Joan sallis answers your questions. I became chair of a grant-maintained school governing body - long after the change of status - in all innocence, little knowing the problems I was inheriting. I find that the head's behaviour has been causing widespread concern, especially in the matter of relationships.
Some staff and governors have left because they cannot take any more. We have made all possible allowances and not indicated our concern in any way up to now, but I am getting the clear message from my colleagues that they want her to go. What do I do next?
You cannot safely embark on the dismissal of a headteacher out of what is, to all intents and purposes, a cloudless sky. The fact that the problem is of long standing is irrelevant if the aspects of her behaviour which are unacceptable have never been discussed with her until now, even though dismissal in a GM school is possible after due processes for misconduct, incompetence or any other serious cause.
Grant-maintained schools are required to have a staffing committee; it is this committee which should carry out any investigation. Other governors should not be involved: this is essential in case an appeal has to be heard. The governors who took the action cannot also determine an appeal.
In a case like this, you cannot do anything unless the matters at issue have been logged over a period. I assume that you have some disciplinary procedures in place and I am sure they will have the elements mostly found in such procedures, namely provision for informal warnings, formal warning, formal written warning and, at every stage, targets for improvement and the possibility of clearing the record and a fresh start.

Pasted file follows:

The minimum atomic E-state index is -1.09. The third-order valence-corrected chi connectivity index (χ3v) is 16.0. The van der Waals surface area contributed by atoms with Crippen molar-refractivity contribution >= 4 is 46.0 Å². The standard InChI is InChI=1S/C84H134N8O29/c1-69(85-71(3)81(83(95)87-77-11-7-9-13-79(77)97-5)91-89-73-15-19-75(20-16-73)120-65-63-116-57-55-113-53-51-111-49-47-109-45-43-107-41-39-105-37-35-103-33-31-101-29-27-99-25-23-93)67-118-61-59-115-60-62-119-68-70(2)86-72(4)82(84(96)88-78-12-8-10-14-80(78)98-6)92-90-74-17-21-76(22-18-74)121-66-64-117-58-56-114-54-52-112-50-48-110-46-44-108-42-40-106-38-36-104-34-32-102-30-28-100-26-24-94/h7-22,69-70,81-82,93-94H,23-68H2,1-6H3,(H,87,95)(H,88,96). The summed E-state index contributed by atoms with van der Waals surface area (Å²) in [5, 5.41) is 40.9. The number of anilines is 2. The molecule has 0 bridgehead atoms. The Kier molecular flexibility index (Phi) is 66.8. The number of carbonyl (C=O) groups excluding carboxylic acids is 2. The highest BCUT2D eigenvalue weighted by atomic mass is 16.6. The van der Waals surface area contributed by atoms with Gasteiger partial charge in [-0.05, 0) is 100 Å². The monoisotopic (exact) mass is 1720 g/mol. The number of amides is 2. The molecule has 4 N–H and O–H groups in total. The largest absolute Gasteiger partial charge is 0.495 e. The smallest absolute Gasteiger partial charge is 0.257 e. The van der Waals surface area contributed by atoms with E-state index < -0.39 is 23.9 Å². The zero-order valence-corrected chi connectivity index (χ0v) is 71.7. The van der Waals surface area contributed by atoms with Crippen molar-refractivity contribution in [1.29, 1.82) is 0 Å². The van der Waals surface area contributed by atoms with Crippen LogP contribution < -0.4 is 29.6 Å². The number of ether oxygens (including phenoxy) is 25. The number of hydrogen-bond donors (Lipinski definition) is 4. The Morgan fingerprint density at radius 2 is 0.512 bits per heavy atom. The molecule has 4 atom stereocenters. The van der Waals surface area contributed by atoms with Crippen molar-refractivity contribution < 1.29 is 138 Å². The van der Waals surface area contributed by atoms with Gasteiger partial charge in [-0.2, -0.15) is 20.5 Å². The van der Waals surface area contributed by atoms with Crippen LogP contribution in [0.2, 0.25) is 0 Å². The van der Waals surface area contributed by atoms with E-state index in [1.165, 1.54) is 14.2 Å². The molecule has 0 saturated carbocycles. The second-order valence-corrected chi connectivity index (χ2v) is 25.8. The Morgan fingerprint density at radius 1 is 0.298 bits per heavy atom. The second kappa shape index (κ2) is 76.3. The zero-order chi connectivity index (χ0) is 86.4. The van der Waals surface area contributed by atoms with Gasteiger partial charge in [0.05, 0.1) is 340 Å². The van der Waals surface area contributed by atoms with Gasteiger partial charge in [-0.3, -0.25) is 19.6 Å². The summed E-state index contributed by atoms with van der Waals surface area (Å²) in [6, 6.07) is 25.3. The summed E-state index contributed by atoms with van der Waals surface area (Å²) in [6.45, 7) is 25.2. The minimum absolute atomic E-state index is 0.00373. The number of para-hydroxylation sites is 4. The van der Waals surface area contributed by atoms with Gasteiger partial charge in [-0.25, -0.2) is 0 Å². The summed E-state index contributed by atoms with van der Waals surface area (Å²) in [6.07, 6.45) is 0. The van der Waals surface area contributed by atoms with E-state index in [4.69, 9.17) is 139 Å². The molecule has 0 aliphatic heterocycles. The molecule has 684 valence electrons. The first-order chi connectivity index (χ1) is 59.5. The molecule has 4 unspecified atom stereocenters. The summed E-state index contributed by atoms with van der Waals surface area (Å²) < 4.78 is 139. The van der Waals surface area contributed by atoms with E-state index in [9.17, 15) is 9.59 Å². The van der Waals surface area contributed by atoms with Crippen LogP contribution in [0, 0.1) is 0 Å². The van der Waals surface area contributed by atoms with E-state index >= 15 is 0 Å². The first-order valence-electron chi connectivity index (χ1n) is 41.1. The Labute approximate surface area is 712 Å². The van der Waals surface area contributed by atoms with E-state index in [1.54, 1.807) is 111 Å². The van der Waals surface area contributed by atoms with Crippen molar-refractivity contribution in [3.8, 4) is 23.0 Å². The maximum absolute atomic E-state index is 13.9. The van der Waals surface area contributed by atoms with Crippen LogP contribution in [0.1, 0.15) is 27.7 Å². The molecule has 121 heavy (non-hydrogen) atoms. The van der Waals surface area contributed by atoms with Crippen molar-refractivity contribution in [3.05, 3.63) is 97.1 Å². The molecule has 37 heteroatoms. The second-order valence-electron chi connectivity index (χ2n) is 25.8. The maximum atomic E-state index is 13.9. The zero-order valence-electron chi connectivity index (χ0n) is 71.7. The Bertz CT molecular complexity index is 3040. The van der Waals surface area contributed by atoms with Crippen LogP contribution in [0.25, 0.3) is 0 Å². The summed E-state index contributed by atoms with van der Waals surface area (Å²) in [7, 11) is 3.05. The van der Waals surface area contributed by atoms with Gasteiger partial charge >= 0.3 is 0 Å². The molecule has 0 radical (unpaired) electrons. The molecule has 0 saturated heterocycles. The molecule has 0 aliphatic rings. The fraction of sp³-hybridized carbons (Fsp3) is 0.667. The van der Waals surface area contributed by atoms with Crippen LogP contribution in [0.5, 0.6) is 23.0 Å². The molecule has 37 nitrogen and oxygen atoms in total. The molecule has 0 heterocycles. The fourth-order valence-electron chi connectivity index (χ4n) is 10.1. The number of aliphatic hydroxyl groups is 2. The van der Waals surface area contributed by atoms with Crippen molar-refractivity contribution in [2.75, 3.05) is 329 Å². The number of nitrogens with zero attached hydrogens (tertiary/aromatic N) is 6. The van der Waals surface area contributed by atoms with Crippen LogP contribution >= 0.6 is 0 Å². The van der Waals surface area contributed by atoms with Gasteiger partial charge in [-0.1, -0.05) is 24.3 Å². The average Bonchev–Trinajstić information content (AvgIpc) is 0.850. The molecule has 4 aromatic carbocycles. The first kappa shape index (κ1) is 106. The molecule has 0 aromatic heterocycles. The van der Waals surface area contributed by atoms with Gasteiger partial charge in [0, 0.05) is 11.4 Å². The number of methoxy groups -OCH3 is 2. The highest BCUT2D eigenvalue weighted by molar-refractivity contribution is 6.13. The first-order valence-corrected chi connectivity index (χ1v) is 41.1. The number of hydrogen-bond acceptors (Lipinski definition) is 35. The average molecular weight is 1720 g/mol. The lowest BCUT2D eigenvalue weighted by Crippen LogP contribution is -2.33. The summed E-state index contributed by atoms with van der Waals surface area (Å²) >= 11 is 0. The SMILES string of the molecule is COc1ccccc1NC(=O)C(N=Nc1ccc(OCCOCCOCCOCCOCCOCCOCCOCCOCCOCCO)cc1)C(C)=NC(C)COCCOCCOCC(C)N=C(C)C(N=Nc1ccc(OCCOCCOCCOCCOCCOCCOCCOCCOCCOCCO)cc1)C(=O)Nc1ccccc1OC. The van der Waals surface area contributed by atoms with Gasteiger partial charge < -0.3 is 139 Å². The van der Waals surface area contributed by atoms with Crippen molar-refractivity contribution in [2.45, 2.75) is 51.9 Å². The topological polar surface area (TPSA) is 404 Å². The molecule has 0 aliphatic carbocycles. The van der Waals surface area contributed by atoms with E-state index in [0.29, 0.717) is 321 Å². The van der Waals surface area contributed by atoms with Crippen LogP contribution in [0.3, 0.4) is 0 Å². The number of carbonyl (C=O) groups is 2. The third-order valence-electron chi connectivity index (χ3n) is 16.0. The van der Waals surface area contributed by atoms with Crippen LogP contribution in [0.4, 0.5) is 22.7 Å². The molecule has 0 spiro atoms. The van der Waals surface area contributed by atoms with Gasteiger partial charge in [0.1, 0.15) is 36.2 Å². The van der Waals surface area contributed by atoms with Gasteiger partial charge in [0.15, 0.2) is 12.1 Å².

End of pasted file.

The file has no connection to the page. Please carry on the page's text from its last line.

At all times the staff member must be clearly told what the problems are and given a chance to attend meetings (with a friend if desired) and to reply to complaints. These processes are common to most disciplinary procedures because they are the kind of things which an industrial tribunal would look for if asked to consider a wrongful dismissal. It is possible for a tribunal to rule a dismissal wrongful on procedural grounds - even if the merits are not in dispute, which could be expensive for the employer. The principles mostly derive from a code of practice drawn up by the Arbitration and Conciliation Service (ACAS) under employment law.
I cannot help feeling that it is a pity everybody has been too nice to challenge your head's behaviour sooner. It would be kinder in the long run to indicate that it is not acceptable. Is it too late for you to approach her informally? The road you are setting out on is full of pitfalls, and you should really only take it if you are sure you can't solve the problem by other means.